The Jew And The Carrot

Shabbat Meals: Learning To Cook the Classics

By Helen Nash

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It was not until I married my late husband, 54 years ago, that I began to be seriously interested in the preparation and presentation of food. Until then I knew very little about food — almost nothing

I was born in Poland and when the war broke out I was only 4 1/2 years old. I have no recollection of what we ate at home before the war started. During the war we lived in Russian labor camps, moving from place to place where we hardly saw any vegetables, fruits, meat or fish, eggs or cheese. It was mostly a ration diet of subsistence level.

Coming to the United States as a teenager I still was not particularly interested in food. Just getting acclimatized to a new country, a new culture and a new lifestyle was challenging enough.

Then I met my husband who was European as well. He loved good food and was appreciative, encouraging and complimentary of my efforts to learn how to cook. He provided the incentive for me to experiment with new dishes. In those years, women often defined themselves by how they managed a nice home and cooking was part of that.

Not knowing anything about cooking was, in a way, a blessing. I had to start from scratch to familiarize myself with cookery language, ingredients, utensils, herbs, spices and technique.

I bought cookbooks and I took cooking classes where I learned to make soufflé, clafoutis, frittatas and other elegant dishes — even though I couldn’t taste many of them because I kept kosher. I started to gain some kitchen confidence but my cooking experiments were mostly trial and error.

Recipes for traditional Eastern European foods like gefilte fish, chopped chicken liver, stuffed cabbage, kugel and hamentaschen were the most difficult for me to create. The cooking lessons I took didn’t focus on Jewish food and the Jewish cookbooks of the time weren’t detailed enough for a novice cook.

I could not learn from my mother because she did not cook before the war. She worked in a family business and had someone cook for the family. So the search for traditional recipes began among my family and some older friends who remembered what they ate before the war.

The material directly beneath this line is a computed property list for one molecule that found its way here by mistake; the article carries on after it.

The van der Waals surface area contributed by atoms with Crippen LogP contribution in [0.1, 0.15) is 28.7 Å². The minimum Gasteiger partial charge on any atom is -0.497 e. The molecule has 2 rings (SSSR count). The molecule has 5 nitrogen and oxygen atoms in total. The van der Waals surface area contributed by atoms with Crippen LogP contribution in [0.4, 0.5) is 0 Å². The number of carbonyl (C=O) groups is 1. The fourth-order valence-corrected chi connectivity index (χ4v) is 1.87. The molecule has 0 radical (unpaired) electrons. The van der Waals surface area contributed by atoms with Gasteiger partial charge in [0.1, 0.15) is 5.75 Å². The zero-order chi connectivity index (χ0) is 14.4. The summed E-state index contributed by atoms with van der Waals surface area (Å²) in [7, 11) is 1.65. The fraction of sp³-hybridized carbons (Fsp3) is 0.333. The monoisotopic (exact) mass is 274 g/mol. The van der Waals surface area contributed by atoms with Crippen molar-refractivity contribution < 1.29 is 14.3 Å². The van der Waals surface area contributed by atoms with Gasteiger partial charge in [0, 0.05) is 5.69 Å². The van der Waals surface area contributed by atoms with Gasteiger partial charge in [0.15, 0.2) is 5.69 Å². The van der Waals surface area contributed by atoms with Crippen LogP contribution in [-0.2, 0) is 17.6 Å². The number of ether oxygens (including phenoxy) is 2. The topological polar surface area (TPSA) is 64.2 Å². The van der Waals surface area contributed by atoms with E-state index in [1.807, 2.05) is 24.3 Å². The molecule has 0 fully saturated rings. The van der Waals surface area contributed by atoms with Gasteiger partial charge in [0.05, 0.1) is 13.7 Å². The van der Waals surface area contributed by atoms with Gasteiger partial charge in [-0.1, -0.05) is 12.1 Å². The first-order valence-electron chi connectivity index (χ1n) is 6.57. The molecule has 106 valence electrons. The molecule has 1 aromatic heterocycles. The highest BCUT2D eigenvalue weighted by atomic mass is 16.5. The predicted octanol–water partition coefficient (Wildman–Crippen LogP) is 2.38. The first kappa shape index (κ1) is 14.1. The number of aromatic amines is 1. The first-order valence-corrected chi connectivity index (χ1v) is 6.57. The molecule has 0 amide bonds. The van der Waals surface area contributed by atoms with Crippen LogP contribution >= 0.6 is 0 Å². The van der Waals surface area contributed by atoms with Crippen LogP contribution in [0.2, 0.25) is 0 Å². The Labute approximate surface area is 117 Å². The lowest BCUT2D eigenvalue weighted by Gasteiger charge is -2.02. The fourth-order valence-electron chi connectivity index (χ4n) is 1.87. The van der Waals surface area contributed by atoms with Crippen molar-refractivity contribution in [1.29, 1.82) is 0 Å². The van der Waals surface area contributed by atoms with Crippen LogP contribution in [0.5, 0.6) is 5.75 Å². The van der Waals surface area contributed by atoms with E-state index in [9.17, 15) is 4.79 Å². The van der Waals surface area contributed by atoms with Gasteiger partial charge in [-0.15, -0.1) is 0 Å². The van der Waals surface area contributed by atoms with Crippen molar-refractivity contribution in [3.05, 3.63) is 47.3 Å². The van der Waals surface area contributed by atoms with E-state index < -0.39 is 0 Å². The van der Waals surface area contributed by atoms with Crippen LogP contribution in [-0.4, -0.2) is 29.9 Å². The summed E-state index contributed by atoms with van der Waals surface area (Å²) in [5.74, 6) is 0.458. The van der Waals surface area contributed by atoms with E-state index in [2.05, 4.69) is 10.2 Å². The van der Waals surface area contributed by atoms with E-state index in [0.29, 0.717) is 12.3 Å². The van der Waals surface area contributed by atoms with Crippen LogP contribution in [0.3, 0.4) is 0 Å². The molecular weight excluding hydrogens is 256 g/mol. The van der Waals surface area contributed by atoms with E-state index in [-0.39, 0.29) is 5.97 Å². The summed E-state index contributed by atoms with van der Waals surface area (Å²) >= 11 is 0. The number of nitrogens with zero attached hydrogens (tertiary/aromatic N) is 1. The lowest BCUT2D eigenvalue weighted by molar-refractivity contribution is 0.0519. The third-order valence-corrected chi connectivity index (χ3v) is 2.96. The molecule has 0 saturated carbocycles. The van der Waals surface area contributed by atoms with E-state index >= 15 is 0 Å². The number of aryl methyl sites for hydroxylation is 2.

Chicken soup was one of those dishes that I was particularly obsessed with learning. My husband loved the flavor and I loved its versatility. You can transform it to anything you like by adding rice and dill, orzo and dill, matzo balls, shredded spinach and garlic, shredded leeks. By and large you can be as creative as you like by adding any combination of shredded or cubed vegetables.

You can also make it more substantial by adding the boiled chicken, from the stock, shredded or cubed. It is one of those dishes that is quite easy to make but you have to be patient.

My aim was to make a fat free, flavorful, crystal clear, light-not a grey soup. Over time, I learned that little things are so helpful; such as buying the right chicken and selecting the right pot. Keeping the temperature high at the beginning and then reducing it right away to a simmer, skimming off the scum, is also important. I learned through trial and error when to add the vegetables and herbs, cooking it for the right amount of time and of course finally degreasing it all.

The result is well worth the effort. Now I always have the stock on hand for Friday night and holiday dinners, dinners in general and in the freezer for emergencies.

Chicken Stock

Makes 10 servings

My favorite way of using this nutritious and aromatic broth is to pair it with matzo balls, vegetables, pasta, rice or any combinations of the above.

6 pounds stewing chicken, quartered
1 carrot, peeled and quartered
1 onion, peeled and quartered
3 flat-leaf parsley sprigs

1) Rinse the chicken well and discard excess fat. Place the chicken in a large saucepan with enough cold water to cover. Bring to a boil over high heat. Add 4 ice cubes, lower the heat, and skim the foamy residue as it rises to the surface.

2) Add the carrot, onion, and parsley. Simmer the soup, partially covered, for 2 hours.

3) With a slotted spoon, remove the chicken and vegetables from the soup. Discard the vegetables. (You can use the chicken later in a soup or salad.)

4) Wet a double layer of paper towels with cold water and squeeze dry. Place the wet towels in the freezer for a few minutes, then line a strainer with them. Place the strainer over a clean saucepan. Ladle the soup slowly into the towel-lined strainer. The grease will adhere to the towels and you will have crystal-clear, fat-free chicken soup.


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